Female service members report unwanted gender-based experiences—sexual harassment, sexual assault, and gender discrimination—at rates three to six times higher than male service members.
When demographic and workplace variables are controlled for, female service members are significantly more likely than their male counterparts to report worse physical health, more depressive symptoms, higher likelihood of lifetime trauma, and higher levels of PTSD symptoms.
Exposure to unwanted gender-based experiences explains virtually all of the gender differences in depression and PTSD symptoms, as well as overall health ratings.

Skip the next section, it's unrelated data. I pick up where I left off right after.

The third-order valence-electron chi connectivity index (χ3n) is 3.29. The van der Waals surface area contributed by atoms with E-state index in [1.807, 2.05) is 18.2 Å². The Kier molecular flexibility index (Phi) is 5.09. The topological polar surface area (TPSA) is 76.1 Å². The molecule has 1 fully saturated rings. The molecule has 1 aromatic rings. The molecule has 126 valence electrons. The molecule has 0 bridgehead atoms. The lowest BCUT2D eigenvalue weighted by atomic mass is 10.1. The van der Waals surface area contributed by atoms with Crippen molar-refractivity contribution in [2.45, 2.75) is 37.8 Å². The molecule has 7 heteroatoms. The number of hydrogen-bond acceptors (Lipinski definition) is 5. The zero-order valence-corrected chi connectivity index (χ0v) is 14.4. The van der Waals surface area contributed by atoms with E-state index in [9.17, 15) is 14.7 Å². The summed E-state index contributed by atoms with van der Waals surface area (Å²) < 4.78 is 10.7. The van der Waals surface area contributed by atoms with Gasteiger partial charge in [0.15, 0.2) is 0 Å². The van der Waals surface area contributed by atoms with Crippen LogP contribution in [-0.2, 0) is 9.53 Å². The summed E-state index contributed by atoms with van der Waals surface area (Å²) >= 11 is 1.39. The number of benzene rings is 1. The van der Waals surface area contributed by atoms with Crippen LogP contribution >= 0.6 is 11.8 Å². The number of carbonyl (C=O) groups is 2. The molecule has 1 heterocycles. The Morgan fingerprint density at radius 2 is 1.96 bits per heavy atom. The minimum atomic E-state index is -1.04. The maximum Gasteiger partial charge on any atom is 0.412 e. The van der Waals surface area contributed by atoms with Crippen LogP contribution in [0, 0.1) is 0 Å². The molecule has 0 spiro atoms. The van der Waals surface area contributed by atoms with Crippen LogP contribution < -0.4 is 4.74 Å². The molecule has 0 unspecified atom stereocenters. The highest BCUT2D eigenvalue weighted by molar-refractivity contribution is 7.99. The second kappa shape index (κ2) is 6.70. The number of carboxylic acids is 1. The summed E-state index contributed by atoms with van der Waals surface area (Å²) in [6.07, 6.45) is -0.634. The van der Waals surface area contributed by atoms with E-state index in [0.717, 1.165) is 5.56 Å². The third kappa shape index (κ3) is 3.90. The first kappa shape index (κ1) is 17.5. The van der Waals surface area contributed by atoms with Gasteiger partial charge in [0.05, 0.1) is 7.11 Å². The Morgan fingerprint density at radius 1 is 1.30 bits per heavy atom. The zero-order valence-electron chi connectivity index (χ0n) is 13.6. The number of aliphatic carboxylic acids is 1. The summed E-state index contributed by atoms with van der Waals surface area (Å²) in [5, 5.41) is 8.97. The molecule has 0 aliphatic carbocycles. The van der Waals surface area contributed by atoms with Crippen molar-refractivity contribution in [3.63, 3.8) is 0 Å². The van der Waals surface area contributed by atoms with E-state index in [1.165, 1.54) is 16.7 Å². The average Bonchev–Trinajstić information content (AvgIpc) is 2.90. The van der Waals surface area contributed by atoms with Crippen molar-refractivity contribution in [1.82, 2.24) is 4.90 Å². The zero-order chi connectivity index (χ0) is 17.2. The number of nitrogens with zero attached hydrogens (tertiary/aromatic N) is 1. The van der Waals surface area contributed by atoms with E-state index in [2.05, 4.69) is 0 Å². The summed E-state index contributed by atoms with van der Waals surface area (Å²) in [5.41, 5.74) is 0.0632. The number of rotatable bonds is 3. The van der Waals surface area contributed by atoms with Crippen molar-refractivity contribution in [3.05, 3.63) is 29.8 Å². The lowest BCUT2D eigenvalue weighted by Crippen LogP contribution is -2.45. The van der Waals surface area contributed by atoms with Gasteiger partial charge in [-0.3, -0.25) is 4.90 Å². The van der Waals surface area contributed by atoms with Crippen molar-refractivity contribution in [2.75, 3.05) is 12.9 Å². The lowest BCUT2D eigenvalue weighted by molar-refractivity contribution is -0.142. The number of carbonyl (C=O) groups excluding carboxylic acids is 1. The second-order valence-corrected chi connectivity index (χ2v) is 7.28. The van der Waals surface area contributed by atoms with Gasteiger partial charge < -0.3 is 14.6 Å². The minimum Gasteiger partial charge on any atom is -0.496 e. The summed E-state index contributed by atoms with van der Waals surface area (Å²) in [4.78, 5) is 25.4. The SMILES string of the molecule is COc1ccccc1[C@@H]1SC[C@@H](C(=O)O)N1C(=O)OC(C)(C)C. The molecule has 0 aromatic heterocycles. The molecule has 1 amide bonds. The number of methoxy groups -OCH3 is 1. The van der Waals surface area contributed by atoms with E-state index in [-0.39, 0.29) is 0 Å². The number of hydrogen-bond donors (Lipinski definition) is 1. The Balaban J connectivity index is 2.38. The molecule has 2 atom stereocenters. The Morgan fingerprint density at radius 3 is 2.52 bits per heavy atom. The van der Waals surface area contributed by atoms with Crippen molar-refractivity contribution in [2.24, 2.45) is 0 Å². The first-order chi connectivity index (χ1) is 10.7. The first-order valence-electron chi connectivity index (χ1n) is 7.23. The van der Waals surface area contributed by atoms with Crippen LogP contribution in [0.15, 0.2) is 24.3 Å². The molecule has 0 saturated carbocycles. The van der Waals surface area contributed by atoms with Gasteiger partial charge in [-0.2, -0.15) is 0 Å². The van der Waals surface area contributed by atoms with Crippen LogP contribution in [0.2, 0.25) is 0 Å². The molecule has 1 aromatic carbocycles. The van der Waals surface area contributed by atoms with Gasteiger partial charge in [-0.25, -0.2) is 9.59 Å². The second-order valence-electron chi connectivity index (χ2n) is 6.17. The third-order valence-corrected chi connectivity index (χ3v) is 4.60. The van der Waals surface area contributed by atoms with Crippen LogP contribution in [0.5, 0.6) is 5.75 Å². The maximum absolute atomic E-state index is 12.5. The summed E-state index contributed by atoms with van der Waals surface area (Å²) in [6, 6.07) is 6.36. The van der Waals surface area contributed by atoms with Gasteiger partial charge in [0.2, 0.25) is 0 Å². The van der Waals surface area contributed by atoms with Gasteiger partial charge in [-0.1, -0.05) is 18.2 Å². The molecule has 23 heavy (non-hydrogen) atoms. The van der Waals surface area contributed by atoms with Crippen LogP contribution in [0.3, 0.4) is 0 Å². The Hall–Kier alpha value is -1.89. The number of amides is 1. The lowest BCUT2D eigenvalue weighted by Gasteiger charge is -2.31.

Past-year sexual harassment had the greatest unique explanatory power for physical health, and past-year sexual harassment and gender discrimination explained the most variance for depressive symptoms; all three unwanted gender-based experiences explained a significant amount of the variance in PTSD symptoms and completely attenuated the gender effect for PTSD symptoms.
If sexual harassment and gender discrimination are elevating symptoms of ill health among a large portion of the military workforce, this suggests a strong rationale for investing greater attention and resources into preventing sexual harassment and gender discrimination, and for providing care to those who have experienced them.